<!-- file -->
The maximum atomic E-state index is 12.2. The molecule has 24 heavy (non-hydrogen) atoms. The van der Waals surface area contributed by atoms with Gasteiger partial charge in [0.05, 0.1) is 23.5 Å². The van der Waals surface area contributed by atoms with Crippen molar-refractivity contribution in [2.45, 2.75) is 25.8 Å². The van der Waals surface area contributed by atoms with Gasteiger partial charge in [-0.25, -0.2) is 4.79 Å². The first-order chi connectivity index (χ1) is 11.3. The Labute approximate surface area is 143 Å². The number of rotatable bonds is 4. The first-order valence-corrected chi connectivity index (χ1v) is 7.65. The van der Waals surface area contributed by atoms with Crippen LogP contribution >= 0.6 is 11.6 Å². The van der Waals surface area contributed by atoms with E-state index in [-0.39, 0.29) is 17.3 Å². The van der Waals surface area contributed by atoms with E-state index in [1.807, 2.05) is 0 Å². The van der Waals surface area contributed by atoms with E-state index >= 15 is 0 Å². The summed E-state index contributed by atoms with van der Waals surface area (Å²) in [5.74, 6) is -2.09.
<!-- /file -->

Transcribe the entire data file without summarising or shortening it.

The maximum atomic E-state index is 12.2. The molecule has 24 heavy (non-hydrogen) atoms. The van der Waals surface area contributed by atoms with Gasteiger partial charge in [0.05, 0.1) is 23.5 Å². The van der Waals surface area contributed by atoms with Crippen molar-refractivity contribution in [2.45, 2.75) is 25.8 Å². The van der Waals surface area contributed by atoms with Gasteiger partial charge in [-0.25, -0.2) is 4.79 Å². The first-order chi connectivity index (χ1) is 11.3. The Labute approximate surface area is 143 Å². The number of rotatable bonds is 4. The first-order valence-corrected chi connectivity index (χ1v) is 7.65. The van der Waals surface area contributed by atoms with Crippen LogP contribution >= 0.6 is 11.6 Å². The van der Waals surface area contributed by atoms with E-state index in [-0.39, 0.29) is 17.3 Å². The van der Waals surface area contributed by atoms with E-state index in [1.807, 2.05) is 0 Å². The van der Waals surface area contributed by atoms with E-state index >= 15 is 0 Å². The summed E-state index contributed by atoms with van der Waals surface area (Å²) in [5.74, 6) is -2.09.